Bournemouth Symphony Orchestra (BSO) has become the world’s first symphony orchestra to have its own disabled-led ensemble. Here, its conductor James Rose shares his hopes for the group
Conducting has been done in the same way for hundreds of years and so it is often considered a very straight down the line thing. But through the Change Makers project with BSO, I want to show that conducting can be done in another way and challenge the commonly held perceptions about the nature of a conductor’s role.
It’s not just in conducting; the orchestral sector in general is enmeshed with tradition and fixed ideas about how musicians behave, their appearance, and background. It is these traditions and ideas that I want to challenge by showing that there is more than one way to conduct. For example, I am learning to conduct using non-traditional methods with my head baton, developing new ways of communicating with musicians.
Thanks to a bursary awarded by Arts Council England (ACE) and a significant sum from two private donors, I am undertaking an 18-month conducting traineeship at BSO. A core part of this project is the curation of a disabled-led ensemble, BSO Resound, which I will conduct and lead.
A call was sent out for musicians to join this new ensemble yielding an incredible response from people all over the world. Eleven musicians were shortlisted for audition. The audition process consisted of two contrasting pieces being played followed by a 10-minute informal discussion with a panel that included senior BSO staff and myself.
We were looking for a mix of personalities within the ensemble that would create a balanced group in terms of dynamic as well musical skill and passion. In the final selection meeting that followed on, we all agreed unanimously as to which musicians should join the ensemble, and so BSO Resound, the BSO’s disabled-led ensemble, was formed!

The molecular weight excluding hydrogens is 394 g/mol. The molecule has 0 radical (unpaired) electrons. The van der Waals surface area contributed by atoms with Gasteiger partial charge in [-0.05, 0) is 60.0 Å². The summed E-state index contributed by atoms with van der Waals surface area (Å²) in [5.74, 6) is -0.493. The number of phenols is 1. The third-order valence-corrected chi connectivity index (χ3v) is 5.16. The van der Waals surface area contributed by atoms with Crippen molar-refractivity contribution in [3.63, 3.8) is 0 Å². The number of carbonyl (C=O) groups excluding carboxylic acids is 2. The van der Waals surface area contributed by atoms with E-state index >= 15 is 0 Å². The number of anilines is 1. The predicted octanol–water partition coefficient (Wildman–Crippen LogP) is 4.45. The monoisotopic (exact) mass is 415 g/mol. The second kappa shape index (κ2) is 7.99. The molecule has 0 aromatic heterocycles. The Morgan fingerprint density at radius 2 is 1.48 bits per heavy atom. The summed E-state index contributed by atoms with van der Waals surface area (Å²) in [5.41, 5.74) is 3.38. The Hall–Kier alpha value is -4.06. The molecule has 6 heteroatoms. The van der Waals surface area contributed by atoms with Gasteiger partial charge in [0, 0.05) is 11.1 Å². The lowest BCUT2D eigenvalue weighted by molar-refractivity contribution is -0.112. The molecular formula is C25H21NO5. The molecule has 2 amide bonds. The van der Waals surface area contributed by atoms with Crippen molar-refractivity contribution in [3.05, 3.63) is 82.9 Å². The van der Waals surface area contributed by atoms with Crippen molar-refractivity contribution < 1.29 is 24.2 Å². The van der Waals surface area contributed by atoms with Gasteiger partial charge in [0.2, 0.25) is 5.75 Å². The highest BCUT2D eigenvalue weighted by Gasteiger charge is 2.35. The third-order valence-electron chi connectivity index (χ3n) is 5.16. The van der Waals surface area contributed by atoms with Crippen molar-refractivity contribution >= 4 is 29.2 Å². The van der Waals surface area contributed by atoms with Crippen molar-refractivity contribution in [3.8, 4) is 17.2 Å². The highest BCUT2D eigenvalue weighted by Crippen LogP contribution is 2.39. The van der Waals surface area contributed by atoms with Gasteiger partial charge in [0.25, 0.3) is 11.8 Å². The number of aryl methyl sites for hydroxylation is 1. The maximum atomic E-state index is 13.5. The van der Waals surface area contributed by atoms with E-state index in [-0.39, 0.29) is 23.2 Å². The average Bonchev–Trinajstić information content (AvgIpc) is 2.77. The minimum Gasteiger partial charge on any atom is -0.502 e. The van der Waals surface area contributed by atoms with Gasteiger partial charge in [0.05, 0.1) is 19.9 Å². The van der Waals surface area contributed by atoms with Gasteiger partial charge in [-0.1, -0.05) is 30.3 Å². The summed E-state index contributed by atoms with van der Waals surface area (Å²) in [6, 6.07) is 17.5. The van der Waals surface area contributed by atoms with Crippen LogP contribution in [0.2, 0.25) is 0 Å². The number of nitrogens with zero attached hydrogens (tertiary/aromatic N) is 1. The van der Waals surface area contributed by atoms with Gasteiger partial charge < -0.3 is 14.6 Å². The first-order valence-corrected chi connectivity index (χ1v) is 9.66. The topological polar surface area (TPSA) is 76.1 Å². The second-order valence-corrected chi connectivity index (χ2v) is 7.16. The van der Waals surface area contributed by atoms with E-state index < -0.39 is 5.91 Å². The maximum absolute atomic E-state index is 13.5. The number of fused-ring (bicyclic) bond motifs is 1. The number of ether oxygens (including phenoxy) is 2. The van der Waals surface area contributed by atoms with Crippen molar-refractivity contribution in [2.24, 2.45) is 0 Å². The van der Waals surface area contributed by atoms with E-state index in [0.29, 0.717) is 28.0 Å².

BSO is the first orchestra in the world to have a disabled-led ensemble as a core part of its activities. Due to the nature of the ensemble we are exploring new ways of working, such as utilising musicians who play instruments that are new to mainstream orchestral and chamber music.
I find the work really exciting: it is important to celebrate new ways of making music and to view them as an advantage because of how they encourage creativity. We live in such a strange world where we are surrounded by anger and negativity, but what we are doing is really positive as it shows what is possible.
The work of this ensemble isn’t just an important opportunity for its members – it’s also an opportunity for audiences. BSO Resound will be performing public concerts as well as touring around schools across Dorset to deliver interactive performances for students across the region. These will include performances in SEND (Special Educational Needs and Disability) schools, and we are also keen to perform in mainstream schools.
Through our various performances I hope that we will inspire people, with or without a disability, to follow a career in classical music. There are barriers facing disabled musicians and I also hope that our work will open up more opportunities for diversity and accessibility in the arts sector.
I have a habit of ignoring people whenever they say no and not accepting any barriers that are in my way. I hope that because of the work BSO Resound is doing people will not only see that we can break with the traditions and restrictions of the past, but also that opportunities are available for every kind of musician.
The message that I want to send out is that if you really want to do something and you’re committed to it then, no matter what people may say or think, you can achieve it.
James Rose is director of the BSO Resound ensemble. For more information on the Change Makers programme, head to ACE’s website.